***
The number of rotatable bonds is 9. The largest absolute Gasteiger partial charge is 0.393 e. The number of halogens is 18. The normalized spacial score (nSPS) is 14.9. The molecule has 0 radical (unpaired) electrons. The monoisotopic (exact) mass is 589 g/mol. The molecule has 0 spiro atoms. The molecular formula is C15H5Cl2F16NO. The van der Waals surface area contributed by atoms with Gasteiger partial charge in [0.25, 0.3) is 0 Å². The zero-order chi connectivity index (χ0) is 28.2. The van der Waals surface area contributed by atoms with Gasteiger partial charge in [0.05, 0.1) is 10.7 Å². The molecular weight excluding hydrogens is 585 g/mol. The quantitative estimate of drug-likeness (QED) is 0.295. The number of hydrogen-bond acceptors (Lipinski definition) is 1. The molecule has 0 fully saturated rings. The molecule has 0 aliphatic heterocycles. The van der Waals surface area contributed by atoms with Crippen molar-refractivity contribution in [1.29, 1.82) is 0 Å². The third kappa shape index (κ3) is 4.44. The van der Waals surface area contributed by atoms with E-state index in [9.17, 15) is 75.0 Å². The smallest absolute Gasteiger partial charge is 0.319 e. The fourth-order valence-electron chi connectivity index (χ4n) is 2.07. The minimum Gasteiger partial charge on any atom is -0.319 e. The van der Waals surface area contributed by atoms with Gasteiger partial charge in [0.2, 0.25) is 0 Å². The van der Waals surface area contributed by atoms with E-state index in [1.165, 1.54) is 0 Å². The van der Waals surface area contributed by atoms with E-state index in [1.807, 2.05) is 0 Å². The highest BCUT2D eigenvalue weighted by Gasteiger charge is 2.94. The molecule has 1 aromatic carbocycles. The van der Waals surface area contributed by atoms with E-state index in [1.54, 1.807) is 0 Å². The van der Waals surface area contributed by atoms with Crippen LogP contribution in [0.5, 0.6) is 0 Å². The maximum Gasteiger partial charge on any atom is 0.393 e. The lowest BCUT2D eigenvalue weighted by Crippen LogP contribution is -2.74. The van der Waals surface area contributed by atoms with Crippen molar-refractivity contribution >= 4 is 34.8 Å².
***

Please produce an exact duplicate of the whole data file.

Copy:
The number of rotatable bonds is 9. The largest absolute Gasteiger partial charge is 0.393 e. The number of halogens is 18. The normalized spacial score (nSPS) is 14.9. The molecule has 0 radical (unpaired) electrons. The monoisotopic (exact) mass is 589 g/mol. The molecule has 0 spiro atoms. The molecular formula is C15H5Cl2F16NO. The van der Waals surface area contributed by atoms with Gasteiger partial charge in [0.25, 0.3) is 0 Å². The zero-order chi connectivity index (χ0) is 28.2. The van der Waals surface area contributed by atoms with Gasteiger partial charge in [0.05, 0.1) is 10.7 Å². The molecular weight excluding hydrogens is 585 g/mol. The quantitative estimate of drug-likeness (QED) is 0.295. The number of hydrogen-bond acceptors (Lipinski definition) is 1. The molecule has 0 fully saturated rings. The molecule has 0 aliphatic heterocycles. The van der Waals surface area contributed by atoms with Crippen molar-refractivity contribution in [1.29, 1.82) is 0 Å². The third kappa shape index (κ3) is 4.44. The van der Waals surface area contributed by atoms with E-state index in [9.17, 15) is 75.0 Å². The smallest absolute Gasteiger partial charge is 0.319 e. The fourth-order valence-electron chi connectivity index (χ4n) is 2.07. The minimum Gasteiger partial charge on any atom is -0.319 e. The van der Waals surface area contributed by atoms with Gasteiger partial charge in [0.2, 0.25) is 0 Å². The van der Waals surface area contributed by atoms with E-state index in [1.165, 1.54) is 0 Å². The van der Waals surface area contributed by atoms with E-state index in [1.807, 2.05) is 0 Å². The highest BCUT2D eigenvalue weighted by Gasteiger charge is 2.94. The molecule has 1 aromatic carbocycles. The van der Waals surface area contributed by atoms with E-state index in [1.54, 1.807) is 0 Å². The van der Waals surface area contributed by atoms with Crippen LogP contribution in [0.5, 0.6) is 0 Å². The maximum Gasteiger partial charge on any atom is 0.393 e. The lowest BCUT2D eigenvalue weighted by Crippen LogP contribution is -2.74. The van der Waals surface area contributed by atoms with Crippen molar-refractivity contribution >= 4 is 34.8 Å².